– Both sides welcomed the holding of the Joint Working Group on Trade last month and discussed broad economic issues with a view to fully activate all institutional mechanisms to promote two-way trade, initiate long pending trade facilitation measures and facilitate movement of businessmen and professionals. Bangladesh specifically raised the issue of duty free access to Bangladeshi commodities, removal of Non Tariff and Para Tariff Barriers and improvement of infrastructures on the Indian side. Indian side expressed its readiness to assist Bangladesh in strengthening the Bangladesh Standards and Testing Institute. It also requested for removal of barriers to Indian investments and port restrictions for specific commodities.

– Both sides agreed to comprehensively address all outstanding land boundary issues. Both sides expressed their intent to resolve outstanding issues relating to Dahagram and Angarpota enclaves and the Tin Bigha Corridor. Both sides also recognized the need for electrification of Dahagram and Angarpota enclaves as a humanitarian gesture.

– The two Ministers reiterated their resolve to strengthen bilateral co-operation to deter the recurrence of terrorist incidents. Both sides also reiterated their resolve not to allow the use of their territories for activities inimical to each other?s security interests.

– Both sides agreed to conclude the following three agreements:

a. Agreement for mutual legal assistance on criminal matters,

b. Agreement of transfer of sentenced persons,

c. Agreement on combating international terrorism, organized crime and illegal drug trafficking.

The two Ministers reiterated their conviction that opportunities for fruitful collaboration between the two countries in furthering mutual interests were enormous and resolved to remain engaged to expeditiously address all bilateral issues.

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Cash Subsidy On 15 Products to export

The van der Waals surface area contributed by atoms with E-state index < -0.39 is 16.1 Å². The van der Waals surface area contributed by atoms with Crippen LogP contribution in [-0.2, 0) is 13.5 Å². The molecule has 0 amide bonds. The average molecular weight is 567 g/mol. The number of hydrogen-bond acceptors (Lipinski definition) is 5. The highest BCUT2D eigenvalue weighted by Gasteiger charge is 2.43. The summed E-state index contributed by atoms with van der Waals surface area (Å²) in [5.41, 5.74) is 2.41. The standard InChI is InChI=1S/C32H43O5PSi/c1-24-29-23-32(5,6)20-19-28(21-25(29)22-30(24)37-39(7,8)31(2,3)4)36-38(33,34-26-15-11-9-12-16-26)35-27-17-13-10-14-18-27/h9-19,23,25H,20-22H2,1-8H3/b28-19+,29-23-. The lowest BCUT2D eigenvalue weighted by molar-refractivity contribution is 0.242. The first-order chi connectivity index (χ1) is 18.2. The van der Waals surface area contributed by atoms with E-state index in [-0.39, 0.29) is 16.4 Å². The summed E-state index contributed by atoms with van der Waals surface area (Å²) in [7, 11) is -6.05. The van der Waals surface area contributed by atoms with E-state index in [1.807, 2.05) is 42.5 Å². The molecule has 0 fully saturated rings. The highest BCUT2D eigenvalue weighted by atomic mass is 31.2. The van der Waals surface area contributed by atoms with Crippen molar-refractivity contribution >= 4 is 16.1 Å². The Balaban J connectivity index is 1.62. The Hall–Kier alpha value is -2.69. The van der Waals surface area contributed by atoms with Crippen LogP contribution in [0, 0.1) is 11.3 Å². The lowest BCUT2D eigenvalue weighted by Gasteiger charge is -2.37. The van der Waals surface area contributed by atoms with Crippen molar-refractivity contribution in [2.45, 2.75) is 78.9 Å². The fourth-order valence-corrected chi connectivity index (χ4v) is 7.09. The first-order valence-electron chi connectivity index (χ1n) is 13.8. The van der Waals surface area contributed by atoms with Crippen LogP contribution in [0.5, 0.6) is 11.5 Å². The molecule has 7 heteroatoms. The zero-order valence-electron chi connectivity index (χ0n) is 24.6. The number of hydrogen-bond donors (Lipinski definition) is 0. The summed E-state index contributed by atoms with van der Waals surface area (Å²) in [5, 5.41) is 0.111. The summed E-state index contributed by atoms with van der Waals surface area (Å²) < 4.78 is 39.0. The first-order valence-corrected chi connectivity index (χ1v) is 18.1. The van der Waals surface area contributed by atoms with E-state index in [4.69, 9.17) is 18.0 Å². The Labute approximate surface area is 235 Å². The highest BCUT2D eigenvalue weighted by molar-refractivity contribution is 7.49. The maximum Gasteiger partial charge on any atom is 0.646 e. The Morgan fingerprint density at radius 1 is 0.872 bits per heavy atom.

Pay-OffThe government has announced a fresh list of 15 exportable products with inclusion of two new items that would receive cash subsidy in the current fiscal year, officials told AHN Media Tuesday. The exporters will receive cash subsidy on the products against net repatriation of the FOB (free on board) prices from July 1, 2009 to June 30, 2010, according to the announcement. The central bank of Bangladesh issued a circular in this connection on Tuesday and asked the commercial banks to follow the provisions for providing cash subsidy on the exportable products. “We’ve issued the circular in line with the finance ministry’s decision on cash subsidy for the fiscal 2009-10,” a senior official of the Bangladesh Bank (BB), the country’s central bank, told AHN in Dhaka, preferring anonymity. “The rate of cash subsidies is almost the same for this fiscal compared to the previous one,” the official said, adding that the government has included two products – plastic pet bottle flex and finished leather – in the list, which will enjoy cash subsidies at 10 percent and 7.50 percent respectively from this fiscal. The government will provide 20 percent cash incentive for exporting agro-products, including vegetables and fruits, while it is 17.50 percent for leather goods, according to the BB circular, issued on Tuesday. Cash subsidy on home-made textile, frozen foods, bone dust, jute goods, bicycle, light-engineering products, day-old chicks, potato and ‘halal’ meat will be given at 5.0 percent, 12.50 percent, 15 percent, 10 percent, 15 percent, 10 percent, 15 percent, 10 percent and 20 percent respectively. The products, which are made of “hogla (an elephant grass product)”, “khor (straw)” and ” akher chobra (sugarcane bark)”, will be offered cash incentive at the rates between 15 percent and 20 percent, while 20 percent for liquid glucose, the central bank said.

The Energy Challenge for 21st Century Bangladesh – OIL & GAS